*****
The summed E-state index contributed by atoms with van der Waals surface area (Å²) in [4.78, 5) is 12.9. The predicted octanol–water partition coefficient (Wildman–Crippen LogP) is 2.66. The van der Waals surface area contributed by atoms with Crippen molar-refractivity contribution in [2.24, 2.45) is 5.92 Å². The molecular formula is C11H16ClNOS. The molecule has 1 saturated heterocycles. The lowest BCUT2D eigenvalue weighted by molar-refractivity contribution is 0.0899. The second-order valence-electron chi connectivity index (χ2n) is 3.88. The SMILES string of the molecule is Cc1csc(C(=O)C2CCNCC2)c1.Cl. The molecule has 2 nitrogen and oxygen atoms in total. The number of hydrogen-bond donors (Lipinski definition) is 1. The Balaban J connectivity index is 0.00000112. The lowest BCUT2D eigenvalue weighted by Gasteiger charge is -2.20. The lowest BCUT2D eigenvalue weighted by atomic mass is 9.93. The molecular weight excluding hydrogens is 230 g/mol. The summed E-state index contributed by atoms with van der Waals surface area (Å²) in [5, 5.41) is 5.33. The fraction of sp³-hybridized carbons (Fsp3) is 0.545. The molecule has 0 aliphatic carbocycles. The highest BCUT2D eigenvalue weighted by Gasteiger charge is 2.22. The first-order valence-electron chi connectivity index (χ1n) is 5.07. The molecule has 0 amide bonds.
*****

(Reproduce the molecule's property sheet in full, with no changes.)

The summed E-state index contributed by atoms with van der Waals surface area (Å²) in [4.78, 5) is 12.9. The predicted octanol–water partition coefficient (Wildman–Crippen LogP) is 2.66. The van der Waals surface area contributed by atoms with Crippen molar-refractivity contribution in [2.24, 2.45) is 5.92 Å². The molecular formula is C11H16ClNOS. The molecule has 1 saturated heterocycles. The lowest BCUT2D eigenvalue weighted by molar-refractivity contribution is 0.0899. The second-order valence-electron chi connectivity index (χ2n) is 3.88. The SMILES string of the molecule is Cc1csc(C(=O)C2CCNCC2)c1.Cl. The molecule has 2 nitrogen and oxygen atoms in total. The number of hydrogen-bond donors (Lipinski definition) is 1. The Balaban J connectivity index is 0.00000112. The lowest BCUT2D eigenvalue weighted by Gasteiger charge is -2.20. The lowest BCUT2D eigenvalue weighted by atomic mass is 9.93. The molecular weight excluding hydrogens is 230 g/mol. The summed E-state index contributed by atoms with van der Waals surface area (Å²) in [5, 5.41) is 5.33. The fraction of sp³-hybridized carbons (Fsp3) is 0.545. The molecule has 0 aliphatic carbocycles. The highest BCUT2D eigenvalue weighted by Gasteiger charge is 2.22. The first-order valence-electron chi connectivity index (χ1n) is 5.07. The molecule has 0 amide bonds.